marginal factor cost

marginal factor cost (MFC)

the extra cost incurred by a firm in using one more unit of a FACTOR INPUT. Marginal factor cost together with the MARGINAL REVENUE PRODUCT of a factor, indicate to a firm how many factor inputs to employ in order to maximize profits.
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According to Khurso (1964) and Olukosi & Ogungbile (1989), the emphasis of resource use is on marginal productivity because it is the most economical and optimal way to maximize net output in farming and it is obtained by relating the marginal value product to the input price, also called the marginal factor Cost (MFC).
The entire basis of labor economics is that a firm will hire an employee as long as the employee's marginal revenue product, the value he produces, is at least as great as his marginal factor cost, or his wage/salary.
Allotment efficiency occurs when a firm chooses resources and enterprises in such a way that a given resource is considered efficiently utilized in production if its marginal value product (MVP) is equal to its marginal factor cost (MFC) [10, 14].
r = efficiency ratio; MVP = marginal value product of the variable input; MPP = marginal physical product; MFC = marginal factor cost, [P.
He interprets this to mean that Marshall had in mind, to use modern terminology, a 'marginal factor cost' equals 'marginal revenue product' construction and was well aware that differences between price and marginal revenue (in the product market) and the wage and marginal factor cost (in the factor market) could be significant in a single-price market.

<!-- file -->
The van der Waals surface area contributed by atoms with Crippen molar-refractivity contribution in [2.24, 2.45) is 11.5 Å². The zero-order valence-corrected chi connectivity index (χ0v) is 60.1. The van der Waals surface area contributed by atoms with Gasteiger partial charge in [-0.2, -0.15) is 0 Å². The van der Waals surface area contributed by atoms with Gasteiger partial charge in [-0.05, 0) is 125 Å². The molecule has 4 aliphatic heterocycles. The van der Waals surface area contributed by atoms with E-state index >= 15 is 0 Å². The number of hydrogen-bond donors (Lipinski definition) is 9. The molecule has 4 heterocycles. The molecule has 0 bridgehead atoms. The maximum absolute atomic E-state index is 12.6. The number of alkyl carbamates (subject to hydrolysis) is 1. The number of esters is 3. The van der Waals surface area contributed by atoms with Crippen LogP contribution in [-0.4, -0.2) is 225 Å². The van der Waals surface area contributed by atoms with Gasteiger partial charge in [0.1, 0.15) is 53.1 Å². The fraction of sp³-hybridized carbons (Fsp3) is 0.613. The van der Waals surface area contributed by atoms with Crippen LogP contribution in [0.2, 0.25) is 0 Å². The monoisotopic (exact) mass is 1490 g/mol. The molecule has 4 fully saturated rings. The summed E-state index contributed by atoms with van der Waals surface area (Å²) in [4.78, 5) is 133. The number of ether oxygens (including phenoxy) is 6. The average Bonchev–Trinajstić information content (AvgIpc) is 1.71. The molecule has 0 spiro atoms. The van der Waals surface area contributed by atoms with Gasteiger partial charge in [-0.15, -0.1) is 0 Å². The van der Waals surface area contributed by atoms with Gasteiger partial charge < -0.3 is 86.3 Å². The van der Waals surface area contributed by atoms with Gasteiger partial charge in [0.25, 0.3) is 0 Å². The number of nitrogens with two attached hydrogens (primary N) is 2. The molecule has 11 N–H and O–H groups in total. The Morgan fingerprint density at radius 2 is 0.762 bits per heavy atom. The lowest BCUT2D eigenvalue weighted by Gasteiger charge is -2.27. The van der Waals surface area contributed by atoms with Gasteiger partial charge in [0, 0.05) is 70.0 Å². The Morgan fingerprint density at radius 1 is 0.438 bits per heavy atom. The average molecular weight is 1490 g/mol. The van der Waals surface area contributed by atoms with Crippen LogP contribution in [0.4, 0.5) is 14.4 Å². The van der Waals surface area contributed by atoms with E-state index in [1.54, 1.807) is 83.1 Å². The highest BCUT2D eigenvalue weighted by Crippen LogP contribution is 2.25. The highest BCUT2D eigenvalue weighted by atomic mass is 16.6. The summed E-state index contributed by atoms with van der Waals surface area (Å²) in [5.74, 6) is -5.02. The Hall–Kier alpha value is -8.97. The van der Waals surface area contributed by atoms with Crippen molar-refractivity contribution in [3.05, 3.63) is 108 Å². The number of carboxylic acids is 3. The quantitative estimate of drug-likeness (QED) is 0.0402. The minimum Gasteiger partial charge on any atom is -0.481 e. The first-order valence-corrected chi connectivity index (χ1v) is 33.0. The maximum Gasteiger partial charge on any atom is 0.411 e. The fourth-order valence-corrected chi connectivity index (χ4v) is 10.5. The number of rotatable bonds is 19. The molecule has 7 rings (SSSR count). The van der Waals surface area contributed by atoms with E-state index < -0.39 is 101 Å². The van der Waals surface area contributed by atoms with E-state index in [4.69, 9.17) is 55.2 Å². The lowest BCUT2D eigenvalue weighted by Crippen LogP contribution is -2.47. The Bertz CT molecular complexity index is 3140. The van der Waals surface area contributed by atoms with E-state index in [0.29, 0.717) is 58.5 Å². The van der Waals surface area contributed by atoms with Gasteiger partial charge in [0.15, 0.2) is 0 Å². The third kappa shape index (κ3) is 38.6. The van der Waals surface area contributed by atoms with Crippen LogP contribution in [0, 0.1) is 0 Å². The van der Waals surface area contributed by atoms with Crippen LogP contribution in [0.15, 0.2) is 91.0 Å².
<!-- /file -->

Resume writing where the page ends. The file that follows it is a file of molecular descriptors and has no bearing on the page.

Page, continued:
2] In one or more input markets, including the labor market, the firm is assumed to perceive that a rising supply price causes marginal factor cost to exceed average factor cost.
L], and L are marginal factor cost, average factor cost, and quantity of a specific factor (L = 1, 2,.
The term in brackets is the marginal factor cost (MFC).
To see this, observe first that the cartel correctly understands that the marginal factor cost equals the marginal cost of expanding the variable input L.
5) As a result, the marginal factor cost curve for organs faced by the monopsonist hospital will exhibit a gap at this level of organ procurement.
T],(6) while the marginal factor cost of organs is zero up to [Mathematical Expression Omitted].
The location effect of wage discrimination on employment can be depicted more clearly by using the SMFC-DMFC (simple monopsonist's marginal factor cost curve-discriminating monopsonist's marginal factor cost curve) approach, [2; 3].